Fifteen plus years ago, I did a presentation at a local library just north of Atlanta for a parent group, talking about admissions in general but also going into detail about the UGA admissions process. The room was full of eager parents waiting for a glimpse behind the curtain of admissions (not exactly my plan, but that is what it felt like). Prior to me giving my talk and taking questions, the organizer of the event introduced herself and let the audience know of her college knowledge. She stated that her son was admitted to a prestigious university (insert whichever top 20 college you wish here), and that the reason he was admitted was due to her insistence that he play the tuba in high school. The subtle message was that while other students were playing standard instruments like the saxophone or clarinet, her child was playing a unique/unusual one, and that made him jump off the page. Why do I still remember this story? Two reasons. First, I always wonder if her son really wanted to play the tuba, much less any instrument, and if he still harbors some resentment about the decision that was forced on him. Second, I always wonder what that college’s admission office would say about the assumption by the mom’s statement.
When I read admissions files, it is always interesting to see an applicant try something unusual, but it does not then cause that the student’s chances of admission go up. I recently tweeted about the growth in beekeeping in schools, but that does not mean that being a part of the high school beekeeping club is now the golden ticket to admissions at UGA-It just means it was an interesting fact. If you ran out and joined the beekeeping club just because of my tweet and now hate it due to having been stung multiple times and looking like the Stay-Puft marshmallow man, I am giving you the okay to quit. The challenge we see in admissions is that many times, both students and parents confuse correlation with causation. They see that an accepted student played the tuba or was captain of the beekeeping club and assume this was the cause of an acceptance, when instead it is just a simple correlation. The original student was not admitted due to playing tuba, but instead was admitted due to their overall strength as both a student and a person and it just so happened that they played the tuba.
In two weeks, we will be releasing final decisions. Immediately afterwards, there will be a flurry of tweets, blog comments and mentions on chance me sites, all trying to figure out why someone was or was not admitted. There will be wild theories flying about concerning geographic locations, high schools, test optional choices, gender, race, alumni history, etc., all trying to make a correlation into a causation. Instead of looking at the information we share concerning what we look at in our admissions review, the discussion turns into a search for any possible correlation/causation. For days after our decision release, I will refer people to what I have said about the important factors we look at in admissions (causation factors) such as grades/grade trends, core course rigor, dedication to activities, etc., and let people know the factors we don’t actually use in our decisions, no matter what their friends and neighbors say.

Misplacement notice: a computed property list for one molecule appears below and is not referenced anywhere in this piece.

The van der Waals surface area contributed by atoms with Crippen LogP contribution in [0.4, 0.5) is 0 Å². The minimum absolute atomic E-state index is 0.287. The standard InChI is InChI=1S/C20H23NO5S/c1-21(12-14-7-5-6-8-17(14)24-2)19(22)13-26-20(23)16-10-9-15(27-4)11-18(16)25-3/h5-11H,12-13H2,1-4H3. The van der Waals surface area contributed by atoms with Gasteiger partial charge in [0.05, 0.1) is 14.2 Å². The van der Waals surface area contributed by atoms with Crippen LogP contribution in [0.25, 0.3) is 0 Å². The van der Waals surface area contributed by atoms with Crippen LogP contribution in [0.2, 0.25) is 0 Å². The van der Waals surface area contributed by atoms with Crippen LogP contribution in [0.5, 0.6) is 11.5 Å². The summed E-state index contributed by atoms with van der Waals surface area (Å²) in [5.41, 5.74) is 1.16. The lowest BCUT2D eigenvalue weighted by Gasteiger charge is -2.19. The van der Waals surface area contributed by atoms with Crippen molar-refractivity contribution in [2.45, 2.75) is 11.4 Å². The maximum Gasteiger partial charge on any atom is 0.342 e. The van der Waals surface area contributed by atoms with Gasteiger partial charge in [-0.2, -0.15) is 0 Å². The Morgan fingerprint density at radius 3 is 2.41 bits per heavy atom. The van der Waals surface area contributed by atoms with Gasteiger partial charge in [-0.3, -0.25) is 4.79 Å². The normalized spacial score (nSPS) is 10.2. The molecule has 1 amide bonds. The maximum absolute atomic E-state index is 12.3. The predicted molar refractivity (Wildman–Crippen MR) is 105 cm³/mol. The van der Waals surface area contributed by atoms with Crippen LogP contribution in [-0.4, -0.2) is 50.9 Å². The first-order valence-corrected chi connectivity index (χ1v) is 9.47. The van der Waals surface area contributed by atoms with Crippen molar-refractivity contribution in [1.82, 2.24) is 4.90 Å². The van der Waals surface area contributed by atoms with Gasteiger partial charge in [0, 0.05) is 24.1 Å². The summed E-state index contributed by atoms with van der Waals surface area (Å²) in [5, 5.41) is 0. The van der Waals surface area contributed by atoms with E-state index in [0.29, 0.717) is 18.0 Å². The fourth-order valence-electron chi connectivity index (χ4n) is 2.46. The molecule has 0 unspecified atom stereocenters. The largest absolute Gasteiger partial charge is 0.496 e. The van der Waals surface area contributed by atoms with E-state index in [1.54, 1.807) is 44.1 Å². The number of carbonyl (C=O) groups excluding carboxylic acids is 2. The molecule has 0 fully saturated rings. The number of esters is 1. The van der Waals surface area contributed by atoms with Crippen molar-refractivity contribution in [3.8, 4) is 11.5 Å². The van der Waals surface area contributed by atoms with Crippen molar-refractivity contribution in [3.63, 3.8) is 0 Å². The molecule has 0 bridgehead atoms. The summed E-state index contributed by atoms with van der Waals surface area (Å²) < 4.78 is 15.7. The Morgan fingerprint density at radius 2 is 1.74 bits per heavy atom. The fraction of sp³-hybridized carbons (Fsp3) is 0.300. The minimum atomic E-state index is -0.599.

One of my favorite books (and later movie based on the book) is Moneyball by Michael Lewis. It is the story of the Oakland A’s baseball team and their General Manager Billy Beane. Due to a number of factors (mostly financial limitations), Beane must focus on what factors actually impact the outcome of a baseball game and not be distracted by the old methods of evaluating baseball players. In the movie, Beane’s data analyst states it clearly – “Your goal shouldn’t be to buy players. Your goal should be to buy wins. In order buy wins, you need to buys runs.” Beane has the A’s look at factors that actually buy runs and cause wins such as on-base percentage, walks and pitchers inducing ground balls, while devaluing the data that does not, such as base-stealing and bunting. To bring it back to admissions, focus on the information that colleges indicate are the causation of acceptances, and less on the factors that are just simple correlations.
When dealing with college admissions, my key suggestion is to look at what the admissions office says they value in their review, and focus on that information in your understanding of decisions. In addition, look at the overall picture of the admissions situation for the individual college and that specific year, as the applicant pool changes every year. We received roughly 11,000 additional applications this year, and that will definitely impact our acceptance numbers. On the flip side, this is the first year we have accepted the Common App, so we expect that percentage of students accepting our admission offer will go down (sometimes called yield), thus also impacting our acceptance numbers.
Remember, don’t focus on the tuba, the stork population in Germany or the people with shaved heads, as they are simple correlations, not causations. Focus instead on the information that actually impacts/causes an admission decision.
I hope this helps, and Go Dawgs!